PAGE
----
22
Chromosome, Microdissection and Microcloning
unit of the general formula D (T/A
1
4
dG
1
8
)
.
The
terminal
repeat
number
varies considerably in different species,
from a few hundred base pairs in ciliates to
10 kb in humans, and up to 150 kb in mice.
This review of chromosome structure was
conFned to essential background, and
more detailed discussion of this subject
can be found elsewhere.
2
Preparation of Chromosomes for
Microdissection
Methods of preparing chromosomes and
chromosome bands have been empiri-
cally developed by cytogeneticists over
the last four decades. These methods,
however, must be modiFed when chro-
mosomes are to undergo microdissection.
Conventional banding and staining tech-
niques result in degradation of chromo-
somal DNA and hence render the DNA
unsuitable for biochemical and biolog-
ical studies. In fact, it is evident that
improvement in GTG banding is asso-
ciated with increased DNA degradation.
A number of factors contribute to DNA
breakdown during the preparation of chro-
mosome spreads. DNA appears to be
more unstable (i.e. susceptible to denatu-
ration and DNAse digestion) in condensed
metaphase chromatin than it is in inter-
phase chromatin. ±urthermore, at each
step in the preparation of metaphase chro-
mosomes – that is, hypotonic swelling,
Fxing, and ‘‘aging’’ – DNA degradation is
facilitated.
Chromosome Fxation and aging con-
tribute most signiFcantly to chromosomal
DNA degradation. Therefore, it is essential
in microdissection experiments to con-
sider chromosomes as units of linear DNA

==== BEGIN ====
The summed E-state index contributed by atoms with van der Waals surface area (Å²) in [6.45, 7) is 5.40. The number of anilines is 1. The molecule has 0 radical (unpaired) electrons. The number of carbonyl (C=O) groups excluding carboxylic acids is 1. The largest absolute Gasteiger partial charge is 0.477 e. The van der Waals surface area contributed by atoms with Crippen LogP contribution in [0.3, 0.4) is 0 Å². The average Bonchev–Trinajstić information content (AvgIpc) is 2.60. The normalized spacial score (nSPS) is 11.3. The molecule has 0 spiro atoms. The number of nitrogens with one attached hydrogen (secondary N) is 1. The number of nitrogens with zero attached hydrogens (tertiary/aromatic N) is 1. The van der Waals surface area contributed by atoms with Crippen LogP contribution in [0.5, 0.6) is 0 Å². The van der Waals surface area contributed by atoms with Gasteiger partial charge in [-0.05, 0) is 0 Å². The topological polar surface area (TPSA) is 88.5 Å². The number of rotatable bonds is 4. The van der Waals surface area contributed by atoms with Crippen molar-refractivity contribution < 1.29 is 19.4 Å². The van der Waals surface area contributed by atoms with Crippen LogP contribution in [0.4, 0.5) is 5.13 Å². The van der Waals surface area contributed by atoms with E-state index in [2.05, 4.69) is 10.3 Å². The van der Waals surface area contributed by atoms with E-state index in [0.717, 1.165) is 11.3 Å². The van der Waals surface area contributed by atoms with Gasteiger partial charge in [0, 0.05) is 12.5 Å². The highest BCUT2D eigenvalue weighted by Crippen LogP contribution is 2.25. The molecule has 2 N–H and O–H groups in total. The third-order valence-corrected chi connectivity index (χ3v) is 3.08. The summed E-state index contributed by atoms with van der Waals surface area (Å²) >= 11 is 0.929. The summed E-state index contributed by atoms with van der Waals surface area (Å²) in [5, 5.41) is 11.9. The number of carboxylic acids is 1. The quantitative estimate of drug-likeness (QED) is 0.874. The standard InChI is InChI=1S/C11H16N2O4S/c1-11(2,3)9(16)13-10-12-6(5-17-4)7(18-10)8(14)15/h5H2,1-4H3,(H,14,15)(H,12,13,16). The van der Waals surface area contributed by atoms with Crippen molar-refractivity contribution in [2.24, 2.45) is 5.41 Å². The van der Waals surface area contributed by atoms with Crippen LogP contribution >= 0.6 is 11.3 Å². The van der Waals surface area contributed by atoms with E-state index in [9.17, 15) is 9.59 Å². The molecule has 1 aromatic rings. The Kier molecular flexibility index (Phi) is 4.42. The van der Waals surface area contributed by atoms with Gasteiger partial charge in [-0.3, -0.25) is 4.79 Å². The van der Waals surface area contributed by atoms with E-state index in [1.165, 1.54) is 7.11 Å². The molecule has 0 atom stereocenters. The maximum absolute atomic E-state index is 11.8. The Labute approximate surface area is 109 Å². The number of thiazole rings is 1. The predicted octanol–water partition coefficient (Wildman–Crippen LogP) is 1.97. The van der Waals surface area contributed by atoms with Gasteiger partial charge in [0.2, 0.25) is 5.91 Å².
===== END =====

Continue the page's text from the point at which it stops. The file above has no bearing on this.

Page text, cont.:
rather than cytogenetic structures.
Several critical aspects of chromosome
preparation for microdissection experi-
ments are worth mentioning. These in-
clude the enrichment of preparations for
metaphase spreads, hypotonic treatment,
chromosome Fxation, aging, staining, and
storage of chromosomal DNA. When plan-
ning for microdissection, it is ideal to
have as many metaphase spreads as pos-
sible on one coverslip. Only a fraction of
the spreads are amenable to dissection
because of the poor extension of chro-
mosomes in some spreads, overlapping
chromosomes, or disadvantageous orien-
tation of the chromosome of interest. The
number of metaphase spreads may be in-
creased by synchronization in the cell cycle
to capture the maximum number of cells
in mitosis. In most instances, adequate
numbers of mitotic cells can be obtained
from short- or long-term monolayer cul-
tures without drug synchronization by
plating cells sparsely and harvesting mi-
totic cells when cells are in a log phase
of growth. If necessary, the thymidine
‘‘block’’ and ‘‘release’’ method may be
used. The use of synchronizing agents
such as antimetabolites (e.g. methotrex-
ate), cytotoxic drugs (e.g. actinomycin D),
or other chemicals capable of inducing
DNA damage is not advised.
2.1
Aspects of Preparing Mammalian
Chromosomes
2.1.1
Sources of DNA
Several
sources
can
be
used
to
pre-
pare chromosomal DNA for microdissec-
tion. If whole-blood microculture is used,
metaphase spreads are prepared from pe-
ripheral blood T lymphocytes as follows.
Venous blood is drawn into a heparinized
tube or into a syringe containing 0.1 mL of
heparin stock solution (5000 IU mL
1
)
.
previous page 1342 Encyclopedia of Molecular Cell Biology and Molecular Medicine read online next page 1344 Encyclopedia of Molecular Cell Biology and Molecular Medicine read online Home Toggle text on/off